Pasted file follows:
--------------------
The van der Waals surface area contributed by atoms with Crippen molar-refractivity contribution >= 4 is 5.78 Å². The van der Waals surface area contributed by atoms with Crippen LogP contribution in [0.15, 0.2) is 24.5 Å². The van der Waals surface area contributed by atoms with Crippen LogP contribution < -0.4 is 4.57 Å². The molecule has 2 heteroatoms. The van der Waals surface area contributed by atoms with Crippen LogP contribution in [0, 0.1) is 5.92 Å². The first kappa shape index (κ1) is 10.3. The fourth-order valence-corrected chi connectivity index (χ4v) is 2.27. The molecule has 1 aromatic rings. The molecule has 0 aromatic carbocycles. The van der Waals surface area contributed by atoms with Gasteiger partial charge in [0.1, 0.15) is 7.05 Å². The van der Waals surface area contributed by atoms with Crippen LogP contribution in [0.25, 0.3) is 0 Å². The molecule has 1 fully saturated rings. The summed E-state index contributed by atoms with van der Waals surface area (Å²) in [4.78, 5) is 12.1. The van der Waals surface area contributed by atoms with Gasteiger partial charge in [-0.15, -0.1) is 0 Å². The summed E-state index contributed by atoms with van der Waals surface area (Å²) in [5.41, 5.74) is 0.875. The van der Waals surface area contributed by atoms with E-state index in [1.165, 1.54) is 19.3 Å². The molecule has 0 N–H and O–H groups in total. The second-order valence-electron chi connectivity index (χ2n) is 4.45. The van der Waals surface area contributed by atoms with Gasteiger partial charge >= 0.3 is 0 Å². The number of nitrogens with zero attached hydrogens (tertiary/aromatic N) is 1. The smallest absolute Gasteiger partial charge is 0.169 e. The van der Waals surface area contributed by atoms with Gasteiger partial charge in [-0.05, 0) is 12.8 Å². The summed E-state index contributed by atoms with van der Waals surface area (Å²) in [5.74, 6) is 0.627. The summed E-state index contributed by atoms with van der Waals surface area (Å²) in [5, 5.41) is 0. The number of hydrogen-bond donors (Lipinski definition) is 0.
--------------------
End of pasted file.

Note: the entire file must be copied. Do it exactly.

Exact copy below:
The van der Waals surface area contributed by atoms with Crippen molar-refractivity contribution >= 4 is 5.78 Å². The van der Waals surface area contributed by atoms with Crippen LogP contribution in [0.15, 0.2) is 24.5 Å². The van der Waals surface area contributed by atoms with Crippen LogP contribution < -0.4 is 4.57 Å². The molecule has 2 heteroatoms. The van der Waals surface area contributed by atoms with Crippen LogP contribution in [0, 0.1) is 5.92 Å². The first kappa shape index (κ1) is 10.3. The fourth-order valence-corrected chi connectivity index (χ4v) is 2.27. The molecule has 1 aromatic rings. The molecule has 0 aromatic carbocycles. The van der Waals surface area contributed by atoms with Gasteiger partial charge in [0.1, 0.15) is 7.05 Å². The van der Waals surface area contributed by atoms with Crippen LogP contribution in [0.25, 0.3) is 0 Å². The molecule has 1 fully saturated rings. The summed E-state index contributed by atoms with van der Waals surface area (Å²) in [4.78, 5) is 12.1. The van der Waals surface area contributed by atoms with Gasteiger partial charge in [-0.15, -0.1) is 0 Å². The summed E-state index contributed by atoms with van der Waals surface area (Å²) in [5.41, 5.74) is 0.875. The van der Waals surface area contributed by atoms with E-state index in [1.165, 1.54) is 19.3 Å². The molecule has 0 N–H and O–H groups in total. The second-order valence-electron chi connectivity index (χ2n) is 4.45. The van der Waals surface area contributed by atoms with Gasteiger partial charge >= 0.3 is 0 Å². The number of nitrogens with zero attached hydrogens (tertiary/aromatic N) is 1. The smallest absolute Gasteiger partial charge is 0.169 e. The van der Waals surface area contributed by atoms with Gasteiger partial charge in [-0.05, 0) is 12.8 Å². The summed E-state index contributed by atoms with van der Waals surface area (Å²) in [5.74, 6) is 0.627. The summed E-state index contributed by atoms with van der Waals surface area (Å²) in [5, 5.41) is 0. The number of hydrogen-bond donors (Lipinski definition) is 0.